Bittersweet Moon

Bittersweet Moon


The moon followed me faithfully. 

Through traffic-choked streets where cars nipped bumper to bumper. Down raggedy one-way mountain roads GPS refused to reach. Past lonesome highways lined with shadows and the smell of earth after rain. 

And when I stopped, the moon did too, leashed to me by the velvety night skies. 

It stopped when I parked to sleep by Walmart parking lots in nameless towns.

It stopped when my battered car made some worrying noise of protest and I exited it to cluelessly shine a flashlight down the hood. 

And the moon stopped when I parked by the side of the road to pick up her 2 AM phone calls against my better judgement, fixing its reproachful gaze on me when they inevitably ended in yelling and then nothing but the sound of dead air and my sharp breaths. 


Now, the moon lingered above the small gas station nestled tiredly by the empty road, surrounded by nothing but silence and inky blackness. I peered through the darkness, trying to decide from the shabby gray-nozzled pumps whether or not it was worth the stop. The green digits above my dashboard read 12:47 PM. Unfortunately, the gas gauge reported much less optimistically.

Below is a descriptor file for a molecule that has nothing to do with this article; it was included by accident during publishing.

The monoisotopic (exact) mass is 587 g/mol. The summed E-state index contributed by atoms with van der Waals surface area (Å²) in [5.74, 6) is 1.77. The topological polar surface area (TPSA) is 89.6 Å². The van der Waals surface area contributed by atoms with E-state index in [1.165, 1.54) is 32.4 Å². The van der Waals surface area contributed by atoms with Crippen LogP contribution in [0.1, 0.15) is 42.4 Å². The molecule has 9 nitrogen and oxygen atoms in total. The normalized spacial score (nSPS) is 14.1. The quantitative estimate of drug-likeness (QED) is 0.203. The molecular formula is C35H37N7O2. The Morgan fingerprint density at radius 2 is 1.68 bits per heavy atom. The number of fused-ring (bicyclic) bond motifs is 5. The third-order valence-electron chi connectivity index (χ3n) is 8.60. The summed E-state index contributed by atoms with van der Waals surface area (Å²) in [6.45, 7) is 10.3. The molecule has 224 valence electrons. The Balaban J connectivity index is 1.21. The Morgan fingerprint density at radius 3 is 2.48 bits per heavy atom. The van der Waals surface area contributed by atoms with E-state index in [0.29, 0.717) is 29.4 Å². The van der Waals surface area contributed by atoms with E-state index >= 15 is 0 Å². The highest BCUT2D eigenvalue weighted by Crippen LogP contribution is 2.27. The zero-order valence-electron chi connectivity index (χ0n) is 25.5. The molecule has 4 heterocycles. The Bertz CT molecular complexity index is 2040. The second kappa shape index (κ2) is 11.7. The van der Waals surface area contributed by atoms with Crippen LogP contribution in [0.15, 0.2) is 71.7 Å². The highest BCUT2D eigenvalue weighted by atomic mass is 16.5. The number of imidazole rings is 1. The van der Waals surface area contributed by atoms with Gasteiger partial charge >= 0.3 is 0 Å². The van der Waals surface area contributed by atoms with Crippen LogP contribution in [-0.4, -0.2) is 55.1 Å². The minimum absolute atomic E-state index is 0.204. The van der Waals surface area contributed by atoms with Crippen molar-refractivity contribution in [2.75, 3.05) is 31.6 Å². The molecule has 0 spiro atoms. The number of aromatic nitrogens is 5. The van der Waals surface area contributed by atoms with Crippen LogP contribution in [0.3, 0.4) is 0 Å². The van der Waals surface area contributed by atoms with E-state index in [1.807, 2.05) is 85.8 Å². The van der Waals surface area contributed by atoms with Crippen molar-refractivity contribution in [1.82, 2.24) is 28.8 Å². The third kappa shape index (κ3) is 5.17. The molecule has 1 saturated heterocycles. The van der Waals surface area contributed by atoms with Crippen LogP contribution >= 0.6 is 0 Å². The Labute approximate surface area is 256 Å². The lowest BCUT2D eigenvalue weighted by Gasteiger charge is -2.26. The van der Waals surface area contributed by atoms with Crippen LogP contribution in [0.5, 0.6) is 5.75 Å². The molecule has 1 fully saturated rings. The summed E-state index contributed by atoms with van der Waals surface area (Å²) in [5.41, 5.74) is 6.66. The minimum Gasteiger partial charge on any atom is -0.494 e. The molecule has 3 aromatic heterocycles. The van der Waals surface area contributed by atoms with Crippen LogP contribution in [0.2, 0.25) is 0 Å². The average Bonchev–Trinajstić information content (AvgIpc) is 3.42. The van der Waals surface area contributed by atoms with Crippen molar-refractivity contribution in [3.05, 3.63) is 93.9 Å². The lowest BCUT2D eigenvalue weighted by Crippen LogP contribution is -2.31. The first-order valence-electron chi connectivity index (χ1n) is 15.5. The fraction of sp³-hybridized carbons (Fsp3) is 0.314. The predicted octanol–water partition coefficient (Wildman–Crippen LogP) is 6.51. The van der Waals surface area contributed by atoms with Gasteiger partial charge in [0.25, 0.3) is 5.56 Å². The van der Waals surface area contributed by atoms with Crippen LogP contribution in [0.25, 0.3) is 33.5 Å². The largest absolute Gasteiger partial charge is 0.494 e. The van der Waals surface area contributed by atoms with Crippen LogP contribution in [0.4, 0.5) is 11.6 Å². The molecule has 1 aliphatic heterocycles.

Loosening a sigh, I twisted the key and popped the door open. The last dregs of warm evening air had drained from the dark night, making me pull my jacket tighter around my shoulders. 

The moon watched patiently with its heavy-lidded eye as I coaxed the tired old pump into submission. I glanced at the peeling building tucked behind the pump, its dark windows solemnly reflecting the night back to me. It looked barely larger than a postage stamp and uninhabited. 

The moon was my only company for miles. 

I allowed myself only a second of discomfort before shrugging off the chill. The gas station could be a haunted house for all I cared, as long as the pumps spat out enough digits to get me out of here. 

It was at times like this, when the darkness was too heavy and the tightness in my chest was too hard to ignore, that I felt that burning need to keep moving. Keep running.

When I left home, I was under no illusion that I was doing anything other than running away. Away from her. But also away from myself, which scared me infinitely more than her and the hollow absence she left after it was all over — not that they didn’t scare me, because they did. 

When I left home, the only thing I took with me was the moon. 

Here, under its watchful silver light, in the bittersweetly-scented night air, there was no room for regret. 

Here, for the first time in too long, I felt like a real person, and not a caricature of someone who I wanted to but never could be. 


It takes some twisting to coax the nozzle back into its slot. 

Sliding inside my car, I shut the door against the night chill and turned the key in the ignition. As I pulled out of the gas station, the lights on my dashboard winked like stars, mirroring the pinpricks pressed into the sky above it. 


The moon followed me faithfully.